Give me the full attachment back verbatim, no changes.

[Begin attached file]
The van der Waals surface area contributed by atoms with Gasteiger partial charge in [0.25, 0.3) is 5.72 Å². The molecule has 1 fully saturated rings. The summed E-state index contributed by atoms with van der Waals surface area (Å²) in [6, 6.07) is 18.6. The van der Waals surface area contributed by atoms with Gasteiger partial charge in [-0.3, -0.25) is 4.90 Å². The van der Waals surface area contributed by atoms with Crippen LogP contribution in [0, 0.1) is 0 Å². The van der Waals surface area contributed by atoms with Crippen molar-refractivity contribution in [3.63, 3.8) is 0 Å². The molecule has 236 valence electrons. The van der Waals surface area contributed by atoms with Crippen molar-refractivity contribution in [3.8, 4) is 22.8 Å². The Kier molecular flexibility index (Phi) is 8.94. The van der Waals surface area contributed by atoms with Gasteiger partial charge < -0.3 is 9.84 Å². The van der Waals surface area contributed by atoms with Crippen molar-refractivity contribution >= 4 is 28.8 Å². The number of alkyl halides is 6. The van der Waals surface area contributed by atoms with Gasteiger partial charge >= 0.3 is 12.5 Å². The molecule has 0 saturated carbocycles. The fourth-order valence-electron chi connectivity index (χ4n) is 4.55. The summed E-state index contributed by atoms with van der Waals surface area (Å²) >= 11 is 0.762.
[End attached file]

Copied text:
The van der Waals surface area contributed by atoms with Gasteiger partial charge in [0.25, 0.3) is 5.72 Å². The molecule has 1 fully saturated rings. The summed E-state index contributed by atoms with van der Waals surface area (Å²) in [6, 6.07) is 18.6. The van der Waals surface area contributed by atoms with Gasteiger partial charge in [-0.3, -0.25) is 4.90 Å². The van der Waals surface area contributed by atoms with Crippen LogP contribution in [0, 0.1) is 0 Å². The van der Waals surface area contributed by atoms with Crippen molar-refractivity contribution in [3.63, 3.8) is 0 Å². The molecule has 236 valence electrons. The van der Waals surface area contributed by atoms with Crippen molar-refractivity contribution in [3.8, 4) is 22.8 Å². The Kier molecular flexibility index (Phi) is 8.94. The van der Waals surface area contributed by atoms with Gasteiger partial charge < -0.3 is 9.84 Å². The van der Waals surface area contributed by atoms with Crippen molar-refractivity contribution >= 4 is 28.8 Å². The number of alkyl halides is 6. The van der Waals surface area contributed by atoms with Gasteiger partial charge >= 0.3 is 12.5 Å². The molecule has 0 saturated carbocycles. The fourth-order valence-electron chi connectivity index (χ4n) is 4.55. The summed E-state index contributed by atoms with van der Waals surface area (Å²) >= 11 is 0.762.